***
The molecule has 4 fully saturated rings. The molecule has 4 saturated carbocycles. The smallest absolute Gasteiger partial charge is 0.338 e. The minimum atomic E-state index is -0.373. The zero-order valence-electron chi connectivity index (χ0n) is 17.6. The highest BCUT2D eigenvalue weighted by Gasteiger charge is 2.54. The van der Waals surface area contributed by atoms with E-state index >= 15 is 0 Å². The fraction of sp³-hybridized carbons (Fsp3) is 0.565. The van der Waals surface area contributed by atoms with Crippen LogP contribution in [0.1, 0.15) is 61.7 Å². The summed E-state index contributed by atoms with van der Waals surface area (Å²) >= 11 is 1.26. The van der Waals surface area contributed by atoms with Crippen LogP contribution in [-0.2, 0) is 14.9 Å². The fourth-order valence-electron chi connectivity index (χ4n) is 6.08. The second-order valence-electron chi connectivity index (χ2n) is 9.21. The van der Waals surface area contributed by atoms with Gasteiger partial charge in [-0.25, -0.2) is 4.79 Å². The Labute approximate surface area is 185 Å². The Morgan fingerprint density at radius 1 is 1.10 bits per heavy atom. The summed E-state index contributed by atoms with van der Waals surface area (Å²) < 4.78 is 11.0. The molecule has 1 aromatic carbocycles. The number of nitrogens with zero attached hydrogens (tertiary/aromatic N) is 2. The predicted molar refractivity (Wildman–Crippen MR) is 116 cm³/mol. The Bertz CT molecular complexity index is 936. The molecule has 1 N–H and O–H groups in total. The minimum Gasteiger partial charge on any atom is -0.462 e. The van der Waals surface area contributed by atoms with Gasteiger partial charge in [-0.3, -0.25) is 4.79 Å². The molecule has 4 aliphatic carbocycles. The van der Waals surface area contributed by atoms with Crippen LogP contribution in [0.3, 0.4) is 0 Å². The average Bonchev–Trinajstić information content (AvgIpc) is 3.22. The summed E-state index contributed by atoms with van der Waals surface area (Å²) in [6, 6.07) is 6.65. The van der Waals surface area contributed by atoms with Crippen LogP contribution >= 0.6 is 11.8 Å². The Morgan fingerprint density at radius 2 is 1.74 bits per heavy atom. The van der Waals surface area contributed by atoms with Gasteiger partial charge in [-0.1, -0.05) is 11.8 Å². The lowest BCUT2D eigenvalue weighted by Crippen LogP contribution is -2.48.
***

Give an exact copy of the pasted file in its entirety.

The molecule has 4 fully saturated rings. The molecule has 4 saturated carbocycles. The smallest absolute Gasteiger partial charge is 0.338 e. The minimum atomic E-state index is -0.373. The zero-order valence-electron chi connectivity index (χ0n) is 17.6. The highest BCUT2D eigenvalue weighted by Gasteiger charge is 2.54. The van der Waals surface area contributed by atoms with E-state index >= 15 is 0 Å². The fraction of sp³-hybridized carbons (Fsp3) is 0.565. The van der Waals surface area contributed by atoms with Crippen LogP contribution in [0.1, 0.15) is 61.7 Å². The summed E-state index contributed by atoms with van der Waals surface area (Å²) >= 11 is 1.26. The van der Waals surface area contributed by atoms with Crippen LogP contribution in [-0.2, 0) is 14.9 Å². The fourth-order valence-electron chi connectivity index (χ4n) is 6.08. The second-order valence-electron chi connectivity index (χ2n) is 9.21. The van der Waals surface area contributed by atoms with Gasteiger partial charge in [-0.25, -0.2) is 4.79 Å². The Labute approximate surface area is 185 Å². The Morgan fingerprint density at radius 1 is 1.10 bits per heavy atom. The summed E-state index contributed by atoms with van der Waals surface area (Å²) < 4.78 is 11.0. The molecule has 1 aromatic carbocycles. The number of nitrogens with zero attached hydrogens (tertiary/aromatic N) is 2. The predicted molar refractivity (Wildman–Crippen MR) is 116 cm³/mol. The Bertz CT molecular complexity index is 936. The molecule has 1 N–H and O–H groups in total. The minimum Gasteiger partial charge on any atom is -0.462 e. The van der Waals surface area contributed by atoms with Gasteiger partial charge in [-0.3, -0.25) is 4.79 Å². The molecule has 4 aliphatic carbocycles. The van der Waals surface area contributed by atoms with Crippen LogP contribution in [0.3, 0.4) is 0 Å². The average Bonchev–Trinajstić information content (AvgIpc) is 3.22. The summed E-state index contributed by atoms with van der Waals surface area (Å²) in [6, 6.07) is 6.65. The van der Waals surface area contributed by atoms with Crippen LogP contribution >= 0.6 is 11.8 Å². The Morgan fingerprint density at radius 2 is 1.74 bits per heavy atom. The van der Waals surface area contributed by atoms with Gasteiger partial charge in [-0.1, -0.05) is 11.8 Å². The lowest BCUT2D eigenvalue weighted by Crippen LogP contribution is -2.48.